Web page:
Do you know your credit score? If you don’t, you should. Your credit is the most important factor in obtaining an auto loan, especially in today’s credit-tight economy. Although most people don’t like to think about the subject of auto financing (they would much rather focus on the shiny new car), it is actually the most important factor in car buying. Your credit can not only make a significant difference in your interest rate and monthly payment, but it can even dictate what car you are “allowed” to buy! So, how does your credit score affect your auto loan?
Let’s first take a minute to discuss what is meant by “good credit” and “bad credit”. Your credit score (known as your FICO score) can range from 300 to 850, and it is an indicator of how likely (or unlikely) you are to repay a loan. Every lender looks at scores a little differently, but most consider 740 and above to be “excellent” credit. With a credit score in this range, you are considered highly responsible and trustworthy and, therefore, qualify for the best interest rates available. Consumers with excellent credit can see traditional auto loan rates as low as 1.99%!
FICO scores below 650 are considered “subprime”, and consumers in this category must pursue what is known as “secondary financing”. Secondary financing lenders currently charge rates ranging from 6.5% to 18%, depending on your credit profile. If your score took a hit due to a “life event”, such as a divorce or a medical crisis, but you are otherwise financially responsible, then lenders may cut you a break. If your score is low, but your income is high and you make a significant down payment, then you may also come away with a reasonable rate. On the other hand, if you have a history of not paying your bills, then lenders will consider you “high risk” and charge you an equally high rate.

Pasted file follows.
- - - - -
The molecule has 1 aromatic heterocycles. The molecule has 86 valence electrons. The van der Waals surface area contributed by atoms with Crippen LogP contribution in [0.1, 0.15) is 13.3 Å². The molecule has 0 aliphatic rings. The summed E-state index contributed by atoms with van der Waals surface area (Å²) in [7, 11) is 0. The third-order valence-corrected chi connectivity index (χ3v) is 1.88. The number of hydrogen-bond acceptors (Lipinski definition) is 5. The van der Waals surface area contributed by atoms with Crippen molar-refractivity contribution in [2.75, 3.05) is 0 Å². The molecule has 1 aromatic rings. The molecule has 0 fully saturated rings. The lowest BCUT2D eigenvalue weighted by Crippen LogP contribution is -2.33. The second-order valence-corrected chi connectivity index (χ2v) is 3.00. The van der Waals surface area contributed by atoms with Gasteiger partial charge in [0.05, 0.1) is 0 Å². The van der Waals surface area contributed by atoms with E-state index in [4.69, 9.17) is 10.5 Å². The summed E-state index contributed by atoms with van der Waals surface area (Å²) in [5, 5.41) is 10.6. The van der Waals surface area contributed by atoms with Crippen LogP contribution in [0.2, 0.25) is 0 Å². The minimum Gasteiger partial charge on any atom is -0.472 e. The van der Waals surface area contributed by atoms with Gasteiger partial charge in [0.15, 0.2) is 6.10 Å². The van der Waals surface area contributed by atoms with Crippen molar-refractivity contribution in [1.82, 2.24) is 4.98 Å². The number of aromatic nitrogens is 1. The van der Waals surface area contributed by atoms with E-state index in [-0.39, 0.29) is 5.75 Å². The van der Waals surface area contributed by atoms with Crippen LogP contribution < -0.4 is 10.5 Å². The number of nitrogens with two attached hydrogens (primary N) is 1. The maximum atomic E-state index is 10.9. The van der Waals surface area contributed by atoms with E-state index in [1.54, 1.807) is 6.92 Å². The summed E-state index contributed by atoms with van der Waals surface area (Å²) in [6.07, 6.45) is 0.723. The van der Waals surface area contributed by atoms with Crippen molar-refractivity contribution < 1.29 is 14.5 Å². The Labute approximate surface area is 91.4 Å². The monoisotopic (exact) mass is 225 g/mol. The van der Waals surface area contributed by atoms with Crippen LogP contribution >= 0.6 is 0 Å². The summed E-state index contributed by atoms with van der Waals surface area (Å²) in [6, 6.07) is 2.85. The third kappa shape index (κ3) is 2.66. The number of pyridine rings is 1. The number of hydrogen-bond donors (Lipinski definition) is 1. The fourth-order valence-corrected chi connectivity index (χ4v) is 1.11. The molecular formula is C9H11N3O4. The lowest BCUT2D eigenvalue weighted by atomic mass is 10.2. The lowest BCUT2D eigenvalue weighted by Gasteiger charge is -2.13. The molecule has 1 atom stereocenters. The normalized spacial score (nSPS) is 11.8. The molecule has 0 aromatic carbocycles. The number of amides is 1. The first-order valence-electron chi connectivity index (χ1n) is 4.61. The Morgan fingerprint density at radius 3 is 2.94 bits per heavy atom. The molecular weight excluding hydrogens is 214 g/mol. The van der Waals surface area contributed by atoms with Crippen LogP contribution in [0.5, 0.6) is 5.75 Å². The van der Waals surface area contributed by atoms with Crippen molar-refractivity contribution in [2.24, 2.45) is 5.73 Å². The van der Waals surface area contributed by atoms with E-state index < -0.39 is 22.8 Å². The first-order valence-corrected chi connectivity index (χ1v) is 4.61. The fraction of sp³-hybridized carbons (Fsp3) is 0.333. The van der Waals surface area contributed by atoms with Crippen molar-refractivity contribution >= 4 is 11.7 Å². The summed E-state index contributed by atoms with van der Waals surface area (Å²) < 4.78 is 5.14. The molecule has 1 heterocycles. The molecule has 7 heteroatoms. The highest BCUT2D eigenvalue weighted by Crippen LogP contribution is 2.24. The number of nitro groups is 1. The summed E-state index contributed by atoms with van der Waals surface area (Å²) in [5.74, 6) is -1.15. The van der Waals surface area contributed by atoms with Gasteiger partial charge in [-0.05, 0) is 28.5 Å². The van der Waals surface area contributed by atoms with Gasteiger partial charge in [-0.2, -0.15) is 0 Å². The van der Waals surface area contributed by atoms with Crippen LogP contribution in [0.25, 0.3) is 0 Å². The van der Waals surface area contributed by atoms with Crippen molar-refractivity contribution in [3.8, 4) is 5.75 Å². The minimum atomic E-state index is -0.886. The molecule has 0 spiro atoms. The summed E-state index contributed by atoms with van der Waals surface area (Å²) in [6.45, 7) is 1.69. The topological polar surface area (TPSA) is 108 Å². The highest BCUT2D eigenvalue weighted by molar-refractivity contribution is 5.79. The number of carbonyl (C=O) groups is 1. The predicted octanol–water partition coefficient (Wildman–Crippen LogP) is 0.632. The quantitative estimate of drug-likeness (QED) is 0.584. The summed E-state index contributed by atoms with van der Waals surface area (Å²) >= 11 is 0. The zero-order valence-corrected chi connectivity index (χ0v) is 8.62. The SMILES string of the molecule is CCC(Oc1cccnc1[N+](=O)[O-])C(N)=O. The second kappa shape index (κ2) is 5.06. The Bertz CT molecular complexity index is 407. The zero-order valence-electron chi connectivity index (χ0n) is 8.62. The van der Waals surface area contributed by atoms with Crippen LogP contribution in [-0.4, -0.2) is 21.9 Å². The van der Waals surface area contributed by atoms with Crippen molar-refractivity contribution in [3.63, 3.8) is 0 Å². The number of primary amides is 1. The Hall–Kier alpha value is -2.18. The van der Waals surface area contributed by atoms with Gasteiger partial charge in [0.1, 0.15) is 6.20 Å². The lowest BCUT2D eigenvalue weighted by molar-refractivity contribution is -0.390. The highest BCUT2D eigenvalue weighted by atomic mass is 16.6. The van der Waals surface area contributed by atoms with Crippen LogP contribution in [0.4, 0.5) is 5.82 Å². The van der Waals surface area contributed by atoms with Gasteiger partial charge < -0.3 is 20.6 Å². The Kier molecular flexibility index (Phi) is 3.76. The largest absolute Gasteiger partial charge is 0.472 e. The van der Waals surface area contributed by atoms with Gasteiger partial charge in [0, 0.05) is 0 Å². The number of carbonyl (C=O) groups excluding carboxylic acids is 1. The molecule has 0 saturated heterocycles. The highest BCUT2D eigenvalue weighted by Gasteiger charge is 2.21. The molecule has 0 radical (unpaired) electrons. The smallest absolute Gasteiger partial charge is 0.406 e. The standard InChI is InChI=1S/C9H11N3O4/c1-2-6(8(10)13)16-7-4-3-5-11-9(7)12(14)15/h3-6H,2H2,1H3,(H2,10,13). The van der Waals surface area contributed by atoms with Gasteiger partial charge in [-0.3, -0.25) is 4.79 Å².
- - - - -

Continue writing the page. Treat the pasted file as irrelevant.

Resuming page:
Lenders may also place restrictions on the type of car you can purchase if your credit is less than perfect. Why do they care what kind of car you buy? Since there is a higher risk that you will not repay the loan, the lender needs to be sure it can recoup its money by selling the car. Many secondary financing lenders restrict higher-risk borrowers to a newer car with < 70,000 miles and require a 20-30% down payment. The lender may also require the borrower to purchase the vehicle from a franchised dealer (i.e. Heimlich Honda) instead of from a private, used car lot (i.e. Bubba’s Auto Sales). Oddly, this often makes it easier for someone with bad credit to buy a newer, more expensive car than an older, cheaper car!
If your credit score is very low due to multiple repossessions or if you have no credit history and little income, then you may not qualify for a traditional loan at all. Unless you can get a relative with excellent credit to co-sign the loan, you will have to purchase a vehicle from a “buy-here/pay-here” lot. Buy-here/pay-here dealers use their own money to provide financing to customers with really bad or no credit. They sell low quality vehicles at high prices and charge interest rates near 30%! To make matters worse, very few of these dealers bother to report to the credit bureaus to help you build credit.
Your credit can mean the difference between a low monthly payment on a swanky, new car or a high monthly payment on a piece of junk. Always know your credit score before setting out to purchase a vehicle (or anything else that you plan to finance)! Thanks in part to the rising threat of identity theft, a plethora of services now exist (some of which are very inexpensive or even free) that allow you to stay on top of your credit. You can get your online credit report by visiting the nation’s three credit bureaus: Experian, Equifax and Trans Union. If you need help understanding your credit report, talk to your financial advisor or a credit coach.